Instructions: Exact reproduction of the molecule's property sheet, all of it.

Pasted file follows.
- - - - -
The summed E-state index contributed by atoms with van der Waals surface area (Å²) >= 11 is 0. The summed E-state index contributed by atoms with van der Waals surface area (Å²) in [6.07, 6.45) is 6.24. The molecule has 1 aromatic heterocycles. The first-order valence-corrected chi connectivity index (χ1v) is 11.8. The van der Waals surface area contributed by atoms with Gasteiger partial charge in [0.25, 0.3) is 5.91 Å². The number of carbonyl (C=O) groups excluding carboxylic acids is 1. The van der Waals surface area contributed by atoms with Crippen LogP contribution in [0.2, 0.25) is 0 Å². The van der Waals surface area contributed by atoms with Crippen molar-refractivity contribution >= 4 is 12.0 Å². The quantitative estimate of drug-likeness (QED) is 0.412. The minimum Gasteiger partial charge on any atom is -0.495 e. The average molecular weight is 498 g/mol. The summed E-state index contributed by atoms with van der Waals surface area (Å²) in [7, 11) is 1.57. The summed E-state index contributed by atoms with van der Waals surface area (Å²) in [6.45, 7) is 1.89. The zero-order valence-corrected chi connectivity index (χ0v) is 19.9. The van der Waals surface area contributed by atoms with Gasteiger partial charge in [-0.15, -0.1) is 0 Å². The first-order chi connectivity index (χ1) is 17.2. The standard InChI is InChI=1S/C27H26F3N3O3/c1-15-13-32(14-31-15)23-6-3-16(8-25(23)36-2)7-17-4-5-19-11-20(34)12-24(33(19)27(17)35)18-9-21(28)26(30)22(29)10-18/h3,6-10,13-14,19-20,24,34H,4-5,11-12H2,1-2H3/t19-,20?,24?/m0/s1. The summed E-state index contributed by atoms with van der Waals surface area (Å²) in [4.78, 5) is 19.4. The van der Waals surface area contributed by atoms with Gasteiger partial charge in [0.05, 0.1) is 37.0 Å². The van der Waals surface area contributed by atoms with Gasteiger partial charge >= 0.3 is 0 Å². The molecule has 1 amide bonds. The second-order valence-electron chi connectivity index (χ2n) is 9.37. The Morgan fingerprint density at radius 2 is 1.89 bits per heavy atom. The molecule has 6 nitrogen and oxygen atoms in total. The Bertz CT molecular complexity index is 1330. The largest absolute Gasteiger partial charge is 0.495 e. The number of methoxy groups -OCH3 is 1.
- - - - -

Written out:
The summed E-state index contributed by atoms with van der Waals surface area (Å²) >= 11 is 0. The summed E-state index contributed by atoms with van der Waals surface area (Å²) in [6.07, 6.45) is 6.24. The molecule has 1 aromatic heterocycles. The first-order valence-corrected chi connectivity index (χ1v) is 11.8. The van der Waals surface area contributed by atoms with Gasteiger partial charge in [0.25, 0.3) is 5.91 Å². The number of carbonyl (C=O) groups excluding carboxylic acids is 1. The van der Waals surface area contributed by atoms with Crippen LogP contribution in [0.2, 0.25) is 0 Å². The van der Waals surface area contributed by atoms with Crippen molar-refractivity contribution >= 4 is 12.0 Å². The quantitative estimate of drug-likeness (QED) is 0.412. The minimum Gasteiger partial charge on any atom is -0.495 e. The average molecular weight is 498 g/mol. The summed E-state index contributed by atoms with van der Waals surface area (Å²) in [7, 11) is 1.57. The summed E-state index contributed by atoms with van der Waals surface area (Å²) in [6.45, 7) is 1.89. The zero-order valence-corrected chi connectivity index (χ0v) is 19.9. The van der Waals surface area contributed by atoms with Gasteiger partial charge in [-0.15, -0.1) is 0 Å². The first-order chi connectivity index (χ1) is 17.2. The standard InChI is InChI=1S/C27H26F3N3O3/c1-15-13-32(14-31-15)23-6-3-16(8-25(23)36-2)7-17-4-5-19-11-20(34)12-24(33(19)27(17)35)18-9-21(28)26(30)22(29)10-18/h3,6-10,13-14,19-20,24,34H,4-5,11-12H2,1-2H3/t19-,20?,24?/m0/s1. The summed E-state index contributed by atoms with van der Waals surface area (Å²) in [4.78, 5) is 19.4. The van der Waals surface area contributed by atoms with Gasteiger partial charge in [0.05, 0.1) is 37.0 Å². The van der Waals surface area contributed by atoms with Gasteiger partial charge >= 0.3 is 0 Å². The molecule has 1 amide bonds. The second-order valence-electron chi connectivity index (χ2n) is 9.37. The Morgan fingerprint density at radius 2 is 1.89 bits per heavy atom. The molecule has 6 nitrogen and oxygen atoms in total. The Bertz CT molecular complexity index is 1330. The largest absolute Gasteiger partial charge is 0.495 e. The number of methoxy groups -OCH3 is 1.